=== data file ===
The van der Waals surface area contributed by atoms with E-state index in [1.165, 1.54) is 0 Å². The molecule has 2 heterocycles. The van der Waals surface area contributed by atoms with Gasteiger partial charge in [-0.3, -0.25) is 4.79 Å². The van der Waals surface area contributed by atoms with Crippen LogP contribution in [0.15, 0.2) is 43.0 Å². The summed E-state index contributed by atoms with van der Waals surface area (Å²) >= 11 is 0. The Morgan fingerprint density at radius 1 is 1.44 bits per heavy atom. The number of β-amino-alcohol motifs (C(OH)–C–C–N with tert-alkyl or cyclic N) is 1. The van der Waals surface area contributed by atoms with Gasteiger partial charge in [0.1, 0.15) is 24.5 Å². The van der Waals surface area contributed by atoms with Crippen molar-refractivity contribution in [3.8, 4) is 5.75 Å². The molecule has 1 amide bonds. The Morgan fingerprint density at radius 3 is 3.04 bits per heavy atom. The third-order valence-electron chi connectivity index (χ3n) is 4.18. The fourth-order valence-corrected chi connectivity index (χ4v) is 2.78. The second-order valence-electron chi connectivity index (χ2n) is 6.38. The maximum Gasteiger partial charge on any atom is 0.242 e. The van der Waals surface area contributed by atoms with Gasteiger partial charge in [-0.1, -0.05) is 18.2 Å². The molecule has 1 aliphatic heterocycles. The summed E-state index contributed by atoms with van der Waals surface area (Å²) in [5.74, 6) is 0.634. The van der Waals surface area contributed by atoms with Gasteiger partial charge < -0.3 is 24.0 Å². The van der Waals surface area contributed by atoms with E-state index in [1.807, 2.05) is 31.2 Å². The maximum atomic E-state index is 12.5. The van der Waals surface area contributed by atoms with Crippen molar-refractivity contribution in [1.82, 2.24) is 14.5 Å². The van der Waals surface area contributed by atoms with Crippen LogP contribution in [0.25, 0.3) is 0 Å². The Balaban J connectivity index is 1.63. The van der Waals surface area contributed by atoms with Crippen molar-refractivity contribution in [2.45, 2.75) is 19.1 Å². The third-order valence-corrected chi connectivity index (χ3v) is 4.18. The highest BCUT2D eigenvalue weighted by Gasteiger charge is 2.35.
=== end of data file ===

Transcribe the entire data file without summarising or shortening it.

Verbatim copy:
The van der Waals surface area contributed by atoms with E-state index in [1.165, 1.54) is 0 Å². The molecule has 2 heterocycles. The van der Waals surface area contributed by atoms with Gasteiger partial charge in [-0.3, -0.25) is 4.79 Å². The van der Waals surface area contributed by atoms with Crippen LogP contribution in [0.15, 0.2) is 43.0 Å². The summed E-state index contributed by atoms with van der Waals surface area (Å²) >= 11 is 0. The Morgan fingerprint density at radius 1 is 1.44 bits per heavy atom. The number of β-amino-alcohol motifs (C(OH)–C–C–N with tert-alkyl or cyclic N) is 1. The van der Waals surface area contributed by atoms with Gasteiger partial charge in [0.1, 0.15) is 24.5 Å². The van der Waals surface area contributed by atoms with Crippen molar-refractivity contribution in [3.8, 4) is 5.75 Å². The molecule has 1 amide bonds. The Morgan fingerprint density at radius 3 is 3.04 bits per heavy atom. The third-order valence-electron chi connectivity index (χ3n) is 4.18. The fourth-order valence-corrected chi connectivity index (χ4v) is 2.78. The second-order valence-electron chi connectivity index (χ2n) is 6.38. The maximum Gasteiger partial charge on any atom is 0.242 e. The van der Waals surface area contributed by atoms with Gasteiger partial charge in [-0.1, -0.05) is 18.2 Å². The molecule has 1 aliphatic heterocycles. The summed E-state index contributed by atoms with van der Waals surface area (Å²) in [5.74, 6) is 0.634. The van der Waals surface area contributed by atoms with Gasteiger partial charge < -0.3 is 24.0 Å². The van der Waals surface area contributed by atoms with E-state index in [1.807, 2.05) is 31.2 Å². The maximum atomic E-state index is 12.5. The van der Waals surface area contributed by atoms with Crippen molar-refractivity contribution in [1.82, 2.24) is 14.5 Å². The van der Waals surface area contributed by atoms with Crippen LogP contribution in [0.25, 0.3) is 0 Å². The Balaban J connectivity index is 1.63. The van der Waals surface area contributed by atoms with Crippen molar-refractivity contribution in [2.45, 2.75) is 19.1 Å². The third-order valence-corrected chi connectivity index (χ3v) is 4.18. The highest BCUT2D eigenvalue weighted by Gasteiger charge is 2.35.